NaviCap™ Targeted Oral Delivery Platform

Targeted oral delivery to the GI tract designed to improve patient outcomes

Our NaviCap targeted oral delivery platform (formerly the Drug Delivery System or DDS) uses an ingestible smart capsule designed for delivery of therapeutics to the large intestine to improve the treatment of inflammatory bowel disease (IBD), with an initial focus on ulcerative colitis.

Delivering therapeutics directly to the site of disease in the gastrointestinal tract could enable safer and more effective drug therapies for patients.

About ulcerative colitis

Inflammatory bowel disease includes Crohn’s disease and ulcerative colitis (UC).

About 1 million people in the U.S. are affected with UC, and ~40,000 new cases are diagnosed each year.1

UC causes inflammation and damage to the large intestine.

Video: how the NaviCap platform works

  • ORAL ADMINISTRATION: Convenient oral capsule the size of a fish-oil pill
  • AUTONOMOUS LOCATION: Our GITrac™ autolocation technology enables targeted delivery to the colon, regardless of fasted or fed state2
  • TARGETED DRUG DELIVERY: Method designed to coat the length of the colon with liquid formulation, minimizing systemic uptake
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Therapeutic challenges for UC

Difficulty of achieving sufficient drug levels at site of disease

Systemic toxicity issues may limit daily dosage of UC drugs

Combination therapy is limited by toxicity

NaviCap targeted delivery approach

Increased drug levels in tissue at the site of disease are correlated with improved outcomes3

Less systemic uptake may lead to reduced toxicity and fewer adverse events

Reduced toxicity could enable combination therapy4

Device function confirmed using scintigraphic imaging

Biora has conducted device function studies in both healthy volunteers and patients with active ulcerative colitis, with more than 40 study participants receiving over 70 NaviCap devices to date. During several studies, NaviCap devices filled with a saline solution that included radioisotopes were swallowed by healthy volunteers. Scintigraphic imaging was then used to visualize device localization and payload delivery to the lower GI tract.

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Biora’s BT-603 device performance study was designed to evaluate the safety and tolerability and localization and delivery function of the phase 1-ready NaviCap device in healthy volunteers. Scintigraphic images for a single subject dosed during the study are shown in this video.

NaviCap Targeted Therapeutics Pipeline

We are developing a pipeline of investigational drug/device combinations designed to overcome the limitations of current treatments for ulcerative colitis. 

Program Indication Design / Feasibility Preclinical Clinical

Targeted Oral Delivery Platform


NaviCap + tofacitinib

Ulcerative Colitis

NaviCap + adalimumab variant

Ulcerative Colitis
  • BT-600
  • BT-001

BT-600: Liquid formulation of tofacitinib delivered via the NaviCap platform for the treatment of ulcerative colitis

We are developing BT-600 (formerly PGN-600) as an orally delivered liquid formulation of tofacitinib for the treatment of ulcerative colitis. Tofacitinib is approved for ulcerative colitis and is dose limited based on safety concerns, making it an ideal therapy for targeted delivery.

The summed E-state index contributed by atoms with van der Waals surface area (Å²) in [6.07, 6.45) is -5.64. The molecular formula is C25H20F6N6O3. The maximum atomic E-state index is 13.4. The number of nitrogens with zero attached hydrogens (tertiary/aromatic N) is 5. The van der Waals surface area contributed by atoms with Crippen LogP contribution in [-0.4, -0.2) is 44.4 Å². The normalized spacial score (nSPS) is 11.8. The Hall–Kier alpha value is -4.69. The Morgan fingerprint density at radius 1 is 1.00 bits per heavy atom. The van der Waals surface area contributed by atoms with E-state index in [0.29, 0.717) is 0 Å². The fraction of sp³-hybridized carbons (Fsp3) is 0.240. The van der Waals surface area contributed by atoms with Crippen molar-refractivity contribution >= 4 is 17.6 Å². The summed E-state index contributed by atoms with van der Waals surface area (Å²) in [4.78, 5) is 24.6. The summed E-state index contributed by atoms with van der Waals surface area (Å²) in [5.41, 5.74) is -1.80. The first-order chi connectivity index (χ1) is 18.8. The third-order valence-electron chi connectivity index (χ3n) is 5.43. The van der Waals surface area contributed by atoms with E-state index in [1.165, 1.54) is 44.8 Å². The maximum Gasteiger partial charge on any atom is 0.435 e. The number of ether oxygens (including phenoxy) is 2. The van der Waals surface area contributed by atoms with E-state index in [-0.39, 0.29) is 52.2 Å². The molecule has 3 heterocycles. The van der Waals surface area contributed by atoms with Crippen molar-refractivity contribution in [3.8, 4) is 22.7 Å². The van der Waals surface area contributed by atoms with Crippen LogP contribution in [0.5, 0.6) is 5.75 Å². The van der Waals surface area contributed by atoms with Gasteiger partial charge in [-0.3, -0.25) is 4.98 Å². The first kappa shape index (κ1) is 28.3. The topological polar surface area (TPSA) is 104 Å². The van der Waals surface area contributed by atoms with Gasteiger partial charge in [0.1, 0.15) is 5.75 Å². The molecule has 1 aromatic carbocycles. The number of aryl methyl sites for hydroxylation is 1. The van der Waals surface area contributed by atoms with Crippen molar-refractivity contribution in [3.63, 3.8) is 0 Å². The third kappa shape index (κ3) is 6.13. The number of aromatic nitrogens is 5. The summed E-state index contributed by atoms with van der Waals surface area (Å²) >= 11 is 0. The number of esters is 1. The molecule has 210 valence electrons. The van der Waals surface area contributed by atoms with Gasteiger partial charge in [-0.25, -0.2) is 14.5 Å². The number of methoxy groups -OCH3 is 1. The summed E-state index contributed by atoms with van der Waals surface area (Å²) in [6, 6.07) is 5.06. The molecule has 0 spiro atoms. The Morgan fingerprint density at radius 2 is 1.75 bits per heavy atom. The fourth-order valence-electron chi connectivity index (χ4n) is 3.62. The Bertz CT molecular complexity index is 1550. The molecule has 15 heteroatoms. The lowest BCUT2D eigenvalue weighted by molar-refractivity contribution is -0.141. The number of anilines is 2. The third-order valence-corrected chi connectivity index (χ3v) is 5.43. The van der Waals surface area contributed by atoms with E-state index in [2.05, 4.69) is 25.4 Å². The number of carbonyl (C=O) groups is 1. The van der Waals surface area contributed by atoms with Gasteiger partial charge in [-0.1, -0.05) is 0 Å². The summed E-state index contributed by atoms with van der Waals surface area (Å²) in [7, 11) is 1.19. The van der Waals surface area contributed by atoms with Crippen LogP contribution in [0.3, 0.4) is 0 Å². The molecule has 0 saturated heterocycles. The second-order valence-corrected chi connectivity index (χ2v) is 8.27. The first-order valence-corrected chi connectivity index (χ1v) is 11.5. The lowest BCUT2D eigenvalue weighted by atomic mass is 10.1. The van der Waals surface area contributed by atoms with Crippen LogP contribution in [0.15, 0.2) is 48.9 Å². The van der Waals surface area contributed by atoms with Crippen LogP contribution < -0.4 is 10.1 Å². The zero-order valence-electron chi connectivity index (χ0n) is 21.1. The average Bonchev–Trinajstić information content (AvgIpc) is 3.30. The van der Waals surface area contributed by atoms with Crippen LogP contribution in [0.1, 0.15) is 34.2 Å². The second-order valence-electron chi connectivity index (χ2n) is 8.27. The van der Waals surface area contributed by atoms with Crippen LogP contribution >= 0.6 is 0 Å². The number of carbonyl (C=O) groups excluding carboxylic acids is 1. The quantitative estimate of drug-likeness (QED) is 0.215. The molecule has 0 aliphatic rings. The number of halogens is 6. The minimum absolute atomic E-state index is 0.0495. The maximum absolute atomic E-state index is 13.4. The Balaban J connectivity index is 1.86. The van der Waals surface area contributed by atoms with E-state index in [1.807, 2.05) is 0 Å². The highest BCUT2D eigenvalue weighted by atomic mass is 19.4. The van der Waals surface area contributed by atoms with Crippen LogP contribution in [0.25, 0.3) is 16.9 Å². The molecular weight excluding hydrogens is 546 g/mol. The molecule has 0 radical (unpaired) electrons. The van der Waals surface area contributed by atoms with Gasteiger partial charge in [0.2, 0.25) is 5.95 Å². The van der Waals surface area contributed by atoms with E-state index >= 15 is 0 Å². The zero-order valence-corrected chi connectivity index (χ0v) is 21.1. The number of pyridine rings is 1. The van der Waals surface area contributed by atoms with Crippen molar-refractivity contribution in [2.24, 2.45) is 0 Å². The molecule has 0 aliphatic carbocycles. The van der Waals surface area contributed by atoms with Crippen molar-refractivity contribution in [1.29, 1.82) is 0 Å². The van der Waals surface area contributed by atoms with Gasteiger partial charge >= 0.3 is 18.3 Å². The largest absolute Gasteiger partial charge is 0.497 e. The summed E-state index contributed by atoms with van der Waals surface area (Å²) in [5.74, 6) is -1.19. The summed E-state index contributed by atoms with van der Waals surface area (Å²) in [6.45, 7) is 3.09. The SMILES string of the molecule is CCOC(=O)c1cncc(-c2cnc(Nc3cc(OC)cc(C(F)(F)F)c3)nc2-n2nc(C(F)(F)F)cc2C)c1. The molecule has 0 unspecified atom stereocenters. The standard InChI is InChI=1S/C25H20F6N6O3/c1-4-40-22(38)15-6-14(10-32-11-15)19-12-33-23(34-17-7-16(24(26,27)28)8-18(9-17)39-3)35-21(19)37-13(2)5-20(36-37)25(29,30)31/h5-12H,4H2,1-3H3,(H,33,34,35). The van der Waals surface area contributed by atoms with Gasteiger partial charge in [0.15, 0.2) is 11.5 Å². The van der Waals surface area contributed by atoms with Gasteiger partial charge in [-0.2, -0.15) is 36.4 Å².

Our preclinical data demonstrates that targeted delivery using BT-600 can lead to reduced drug levels in blood and to increased levels in tissue at least 25 times higher along the length of the colon versus the equivalent standard oral dose. 

If we demonstrate similar results clinically to what has been observed preclinically, and given the known efficacy of the currently approved doses of tofacitinib, we believe BT-600 has the potential to greatly improve patient outcomes in ulcerative colitis.

BT-600 is currently in preclinical stage development.

BT-001: Liquid formulation of Anti-TNF-alpha monoclonal antibody delivered via the NaviCap platform for the treatment of ulcerative colitis

We are developing BT-001 (formerly PGN-001) as an orally-delivered variant of adalimumab for the treatment of ulcerative colitis (UC). Multiple anti-TNF-alpha targeting therapies have been approved for UC, but data suggests patients may not have enough drug in the tissue to engage the target, TNF-alpha, and reduce inflammation. We have developed our own anti-TNF-alpha antibody formulation for use in further development.

BT-001 is currently in preclinical stage development. We have conducted a series of preclinical studies demonstrating the potential of locally delivered anti-TNF-alpha antibodies to reduce disease burden in UC models.  


  1. Shivashankar R, Tremaine WJ, Harmsen WS, Loftus EV Jr. Incidence and Prevalence of Crohn’s Disease and Ulcerative Colitis in Olmsted County, Minnesota From 1970 Through 2010. Clin Gastroenterol Hepatol. 2017;15(6):857-863.
  2. Lee SN, Razag G, Stork C, et al. Potential effects of food on a novel Drug Delivery System (DDS) to deliver therapeutic compound into the colon. Poster presented at: Crohn’s & Colitis Congress, January 19-21, 2023, Denver, CO.
  3. Verstockt B, Alsoud D, van Oostrom J, et al. Tofacitinib tissue exposure correlates with endoscopic outcome. Oral presentation at the 34th edition of the Belgian Week of Gastroenterology, February 9, 2022. 
  4. Van Oostrom J, Hanzel J, Verstockt B, et al. Pharmacokinetic stratification of cytokine profiles during anti-TNF induction treatment in moderate-to-severe ulcerative colitis. Poster presented at the 17th Congress of the European Crohn’s and Colitis Organisation (ECCO); February 18, 2022.